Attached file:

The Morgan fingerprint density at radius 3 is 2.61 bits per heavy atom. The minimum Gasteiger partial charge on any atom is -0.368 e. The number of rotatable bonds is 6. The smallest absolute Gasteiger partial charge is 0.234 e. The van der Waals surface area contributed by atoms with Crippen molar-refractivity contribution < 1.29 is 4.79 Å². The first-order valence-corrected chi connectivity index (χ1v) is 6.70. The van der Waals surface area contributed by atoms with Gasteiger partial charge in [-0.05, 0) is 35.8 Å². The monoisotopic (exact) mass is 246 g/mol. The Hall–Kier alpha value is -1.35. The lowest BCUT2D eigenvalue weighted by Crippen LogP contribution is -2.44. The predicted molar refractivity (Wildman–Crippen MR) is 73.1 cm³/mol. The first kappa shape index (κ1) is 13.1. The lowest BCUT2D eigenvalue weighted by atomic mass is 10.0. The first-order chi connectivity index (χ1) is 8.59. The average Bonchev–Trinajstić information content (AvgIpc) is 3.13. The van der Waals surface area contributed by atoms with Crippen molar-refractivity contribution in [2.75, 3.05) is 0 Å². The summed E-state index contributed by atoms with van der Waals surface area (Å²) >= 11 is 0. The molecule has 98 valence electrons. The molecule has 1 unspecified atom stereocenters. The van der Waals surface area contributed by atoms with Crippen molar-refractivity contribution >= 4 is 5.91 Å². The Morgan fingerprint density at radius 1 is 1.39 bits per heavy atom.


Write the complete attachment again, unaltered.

The Morgan fingerprint density at radius 3 is 2.61 bits per heavy atom. The minimum Gasteiger partial charge on any atom is -0.368 e. The number of rotatable bonds is 6. The smallest absolute Gasteiger partial charge is 0.234 e. The van der Waals surface area contributed by atoms with Crippen molar-refractivity contribution < 1.29 is 4.79 Å². The first-order valence-corrected chi connectivity index (χ1v) is 6.70. The van der Waals surface area contributed by atoms with Gasteiger partial charge in [-0.05, 0) is 35.8 Å². The monoisotopic (exact) mass is 246 g/mol. The Hall–Kier alpha value is -1.35. The lowest BCUT2D eigenvalue weighted by Crippen LogP contribution is -2.44. The predicted molar refractivity (Wildman–Crippen MR) is 73.1 cm³/mol. The first kappa shape index (κ1) is 13.1. The lowest BCUT2D eigenvalue weighted by atomic mass is 10.0. The first-order chi connectivity index (χ1) is 8.59. The average Bonchev–Trinajstić information content (AvgIpc) is 3.13. The van der Waals surface area contributed by atoms with Crippen molar-refractivity contribution in [2.75, 3.05) is 0 Å². The summed E-state index contributed by atoms with van der Waals surface area (Å²) >= 11 is 0. The molecule has 98 valence electrons. The molecule has 1 unspecified atom stereocenters. The van der Waals surface area contributed by atoms with Crippen molar-refractivity contribution >= 4 is 5.91 Å². The Morgan fingerprint density at radius 1 is 1.39 bits per heavy atom.